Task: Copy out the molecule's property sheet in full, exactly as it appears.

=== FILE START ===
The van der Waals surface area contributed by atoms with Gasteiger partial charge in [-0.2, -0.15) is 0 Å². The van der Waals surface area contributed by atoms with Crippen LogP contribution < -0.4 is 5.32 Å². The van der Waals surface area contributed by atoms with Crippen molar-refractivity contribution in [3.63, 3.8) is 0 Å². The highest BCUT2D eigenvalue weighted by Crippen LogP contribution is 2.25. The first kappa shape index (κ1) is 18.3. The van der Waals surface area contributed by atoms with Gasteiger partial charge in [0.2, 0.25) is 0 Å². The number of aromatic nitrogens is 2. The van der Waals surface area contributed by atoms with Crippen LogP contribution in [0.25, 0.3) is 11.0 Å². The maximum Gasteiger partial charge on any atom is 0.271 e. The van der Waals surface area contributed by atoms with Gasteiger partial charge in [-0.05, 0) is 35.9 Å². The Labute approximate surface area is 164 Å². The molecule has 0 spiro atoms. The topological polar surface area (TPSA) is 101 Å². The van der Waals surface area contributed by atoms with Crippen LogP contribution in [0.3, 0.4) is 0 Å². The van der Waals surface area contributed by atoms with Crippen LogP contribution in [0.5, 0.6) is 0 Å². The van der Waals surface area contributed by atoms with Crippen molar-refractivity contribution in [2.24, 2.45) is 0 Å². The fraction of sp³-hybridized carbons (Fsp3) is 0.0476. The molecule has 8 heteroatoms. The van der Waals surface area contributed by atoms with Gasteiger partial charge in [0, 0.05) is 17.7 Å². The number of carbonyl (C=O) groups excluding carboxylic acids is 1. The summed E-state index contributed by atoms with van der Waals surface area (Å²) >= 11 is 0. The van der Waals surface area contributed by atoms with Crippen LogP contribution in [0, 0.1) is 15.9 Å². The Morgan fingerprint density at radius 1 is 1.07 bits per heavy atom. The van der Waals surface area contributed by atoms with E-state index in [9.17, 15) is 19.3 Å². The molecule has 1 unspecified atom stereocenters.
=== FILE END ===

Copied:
The van der Waals surface area contributed by atoms with Gasteiger partial charge in [-0.2, -0.15) is 0 Å². The van der Waals surface area contributed by atoms with Crippen LogP contribution < -0.4 is 5.32 Å². The van der Waals surface area contributed by atoms with Crippen molar-refractivity contribution in [3.63, 3.8) is 0 Å². The highest BCUT2D eigenvalue weighted by Crippen LogP contribution is 2.25. The first kappa shape index (κ1) is 18.3. The van der Waals surface area contributed by atoms with Gasteiger partial charge in [0.2, 0.25) is 0 Å². The number of aromatic nitrogens is 2. The van der Waals surface area contributed by atoms with Crippen LogP contribution in [0.25, 0.3) is 11.0 Å². The maximum Gasteiger partial charge on any atom is 0.271 e. The van der Waals surface area contributed by atoms with Gasteiger partial charge in [-0.05, 0) is 35.9 Å². The Labute approximate surface area is 164 Å². The molecule has 0 spiro atoms. The topological polar surface area (TPSA) is 101 Å². The van der Waals surface area contributed by atoms with Crippen LogP contribution in [0.3, 0.4) is 0 Å². The van der Waals surface area contributed by atoms with Crippen LogP contribution in [0.5, 0.6) is 0 Å². The van der Waals surface area contributed by atoms with Crippen molar-refractivity contribution in [2.24, 2.45) is 0 Å². The fraction of sp³-hybridized carbons (Fsp3) is 0.0476. The molecule has 8 heteroatoms. The van der Waals surface area contributed by atoms with Gasteiger partial charge in [0, 0.05) is 17.7 Å². The number of carbonyl (C=O) groups excluding carboxylic acids is 1. The summed E-state index contributed by atoms with van der Waals surface area (Å²) >= 11 is 0. The van der Waals surface area contributed by atoms with Crippen LogP contribution in [0, 0.1) is 15.9 Å². The Morgan fingerprint density at radius 1 is 1.07 bits per heavy atom. The van der Waals surface area contributed by atoms with E-state index in [9.17, 15) is 19.3 Å². The molecule has 1 unspecified atom stereocenters.